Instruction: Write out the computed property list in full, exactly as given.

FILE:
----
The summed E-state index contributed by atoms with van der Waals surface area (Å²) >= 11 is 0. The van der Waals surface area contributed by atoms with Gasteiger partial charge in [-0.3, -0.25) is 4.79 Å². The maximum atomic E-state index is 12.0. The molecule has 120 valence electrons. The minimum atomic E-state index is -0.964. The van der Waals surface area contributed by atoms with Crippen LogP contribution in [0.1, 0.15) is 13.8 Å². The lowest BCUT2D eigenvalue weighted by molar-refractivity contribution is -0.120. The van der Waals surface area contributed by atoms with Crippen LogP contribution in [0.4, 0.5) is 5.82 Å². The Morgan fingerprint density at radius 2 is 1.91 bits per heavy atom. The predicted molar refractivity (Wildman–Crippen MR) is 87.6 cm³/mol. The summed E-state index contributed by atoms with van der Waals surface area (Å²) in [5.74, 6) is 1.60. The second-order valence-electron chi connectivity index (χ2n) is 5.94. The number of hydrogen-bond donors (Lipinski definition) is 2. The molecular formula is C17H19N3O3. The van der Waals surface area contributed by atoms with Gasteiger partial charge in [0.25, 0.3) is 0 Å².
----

The summed E-state index contributed by atoms with van der Waals surface area (Å²) >= 11 is 0. The van der Waals surface area contributed by atoms with Gasteiger partial charge in [-0.3, -0.25) is 4.79 Å². The maximum atomic E-state index is 12.0. The molecule has 120 valence electrons. The minimum atomic E-state index is -0.964. The van der Waals surface area contributed by atoms with Crippen LogP contribution in [0.1, 0.15) is 13.8 Å². The lowest BCUT2D eigenvalue weighted by molar-refractivity contribution is -0.120. The van der Waals surface area contributed by atoms with Crippen LogP contribution in [0.4, 0.5) is 5.82 Å². The Morgan fingerprint density at radius 2 is 1.91 bits per heavy atom. The predicted molar refractivity (Wildman–Crippen MR) is 87.6 cm³/mol. The summed E-state index contributed by atoms with van der Waals surface area (Å²) in [5.74, 6) is 1.60. The second-order valence-electron chi connectivity index (χ2n) is 5.94. The number of hydrogen-bond donors (Lipinski definition) is 2. The molecular formula is C17H19N3O3. The van der Waals surface area contributed by atoms with Gasteiger partial charge in [0.25, 0.3) is 0 Å².